"You'd get everything for free," Sanderson said of the Stanley Cup days. "You'd go to a restaurant, eat for free. Go somewhere else, drink for free. Free clothes. You'd get gas. No problem."
There was nothing as good as being a Bruin in Boston in those days. Nothing in sports. Nothing maybe in anything.
SO NOW THE BEST TIMES, AT least an updated version, have arrived again. Comparisons are made between this team and the old Bruins—Tim Thomas compared with Gerry Cheevers in goal, perhaps Patrice Bergeron compared with Sanderson, nobody compared with the celestial Orr. The crowds are compared. The price of tickets is compared.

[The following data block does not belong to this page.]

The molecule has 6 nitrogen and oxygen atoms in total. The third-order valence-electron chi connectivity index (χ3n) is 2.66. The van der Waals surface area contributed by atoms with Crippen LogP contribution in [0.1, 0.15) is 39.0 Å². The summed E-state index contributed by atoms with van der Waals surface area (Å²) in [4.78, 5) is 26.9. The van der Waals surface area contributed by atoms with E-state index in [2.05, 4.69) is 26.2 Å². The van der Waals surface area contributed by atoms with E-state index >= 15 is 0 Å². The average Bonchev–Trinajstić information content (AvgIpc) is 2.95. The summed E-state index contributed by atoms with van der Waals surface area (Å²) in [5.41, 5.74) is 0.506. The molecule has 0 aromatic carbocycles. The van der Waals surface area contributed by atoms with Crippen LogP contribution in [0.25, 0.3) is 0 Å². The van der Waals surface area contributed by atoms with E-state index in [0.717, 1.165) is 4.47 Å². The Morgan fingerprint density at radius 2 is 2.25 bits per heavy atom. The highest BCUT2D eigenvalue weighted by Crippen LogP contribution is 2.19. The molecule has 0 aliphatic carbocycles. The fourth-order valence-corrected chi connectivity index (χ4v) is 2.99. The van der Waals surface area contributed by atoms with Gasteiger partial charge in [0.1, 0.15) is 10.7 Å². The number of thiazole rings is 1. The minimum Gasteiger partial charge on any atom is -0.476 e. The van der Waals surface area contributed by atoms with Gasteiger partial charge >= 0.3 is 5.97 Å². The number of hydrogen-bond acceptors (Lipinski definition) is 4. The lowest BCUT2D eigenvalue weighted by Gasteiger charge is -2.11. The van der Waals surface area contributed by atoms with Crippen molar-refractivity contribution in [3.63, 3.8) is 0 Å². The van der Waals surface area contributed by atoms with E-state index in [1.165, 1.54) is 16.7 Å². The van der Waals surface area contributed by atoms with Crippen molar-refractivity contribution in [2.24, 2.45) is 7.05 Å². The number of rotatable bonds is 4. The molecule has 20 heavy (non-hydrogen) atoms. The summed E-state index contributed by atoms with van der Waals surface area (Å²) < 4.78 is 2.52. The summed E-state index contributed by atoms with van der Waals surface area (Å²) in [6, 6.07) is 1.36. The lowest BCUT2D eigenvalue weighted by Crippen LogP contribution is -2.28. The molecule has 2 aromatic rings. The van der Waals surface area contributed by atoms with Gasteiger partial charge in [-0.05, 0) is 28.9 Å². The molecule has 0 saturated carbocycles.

"I remember when a ticket was $4.50," said Sanderson. "I guess it's still $450. They just got rid of that decimal point."
There is at least one Bruins bridge between the last good times and the present good times. The opera singer Rene Rancourt, who sang the national anthem at a Bruins game for the first time in 1976, is still singing it today. "You can tell when the big games arrive," he says. "People sing along at the big games. It used to bother me. If everyone else is singing, why do they need me? Now I'm fine with it."
Standing ovations for eating pizza. Singing for the national anthem.
Back to the Boston Bruins' future.